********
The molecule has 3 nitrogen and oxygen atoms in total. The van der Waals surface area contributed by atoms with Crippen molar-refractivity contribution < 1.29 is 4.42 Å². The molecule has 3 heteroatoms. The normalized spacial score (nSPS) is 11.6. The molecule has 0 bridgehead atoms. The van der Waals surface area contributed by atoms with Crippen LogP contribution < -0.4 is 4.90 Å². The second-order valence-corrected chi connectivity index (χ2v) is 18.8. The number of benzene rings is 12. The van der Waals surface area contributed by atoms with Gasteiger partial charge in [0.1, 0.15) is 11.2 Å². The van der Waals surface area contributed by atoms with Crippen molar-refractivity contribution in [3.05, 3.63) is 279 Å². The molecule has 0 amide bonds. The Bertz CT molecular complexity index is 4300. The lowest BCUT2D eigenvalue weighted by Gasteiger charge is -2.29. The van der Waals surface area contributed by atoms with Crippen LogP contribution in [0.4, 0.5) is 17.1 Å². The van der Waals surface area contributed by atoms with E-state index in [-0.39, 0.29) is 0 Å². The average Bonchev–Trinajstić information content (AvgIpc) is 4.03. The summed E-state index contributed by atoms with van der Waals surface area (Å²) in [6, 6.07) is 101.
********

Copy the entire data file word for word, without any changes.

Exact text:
The molecule has 3 nitrogen and oxygen atoms in total. The van der Waals surface area contributed by atoms with Crippen molar-refractivity contribution < 1.29 is 4.42 Å². The molecule has 3 heteroatoms. The normalized spacial score (nSPS) is 11.6. The molecule has 0 bridgehead atoms. The van der Waals surface area contributed by atoms with Crippen LogP contribution < -0.4 is 4.90 Å². The second-order valence-corrected chi connectivity index (χ2v) is 18.8. The number of benzene rings is 12. The van der Waals surface area contributed by atoms with Gasteiger partial charge in [0.1, 0.15) is 11.2 Å². The van der Waals surface area contributed by atoms with Crippen molar-refractivity contribution in [3.05, 3.63) is 279 Å². The molecule has 0 amide bonds. The Bertz CT molecular complexity index is 4300. The lowest BCUT2D eigenvalue weighted by Gasteiger charge is -2.29. The van der Waals surface area contributed by atoms with Crippen LogP contribution in [0.4, 0.5) is 17.1 Å². The van der Waals surface area contributed by atoms with E-state index in [-0.39, 0.29) is 0 Å². The average Bonchev–Trinajstić information content (AvgIpc) is 4.03. The summed E-state index contributed by atoms with van der Waals surface area (Å²) in [6, 6.07) is 101.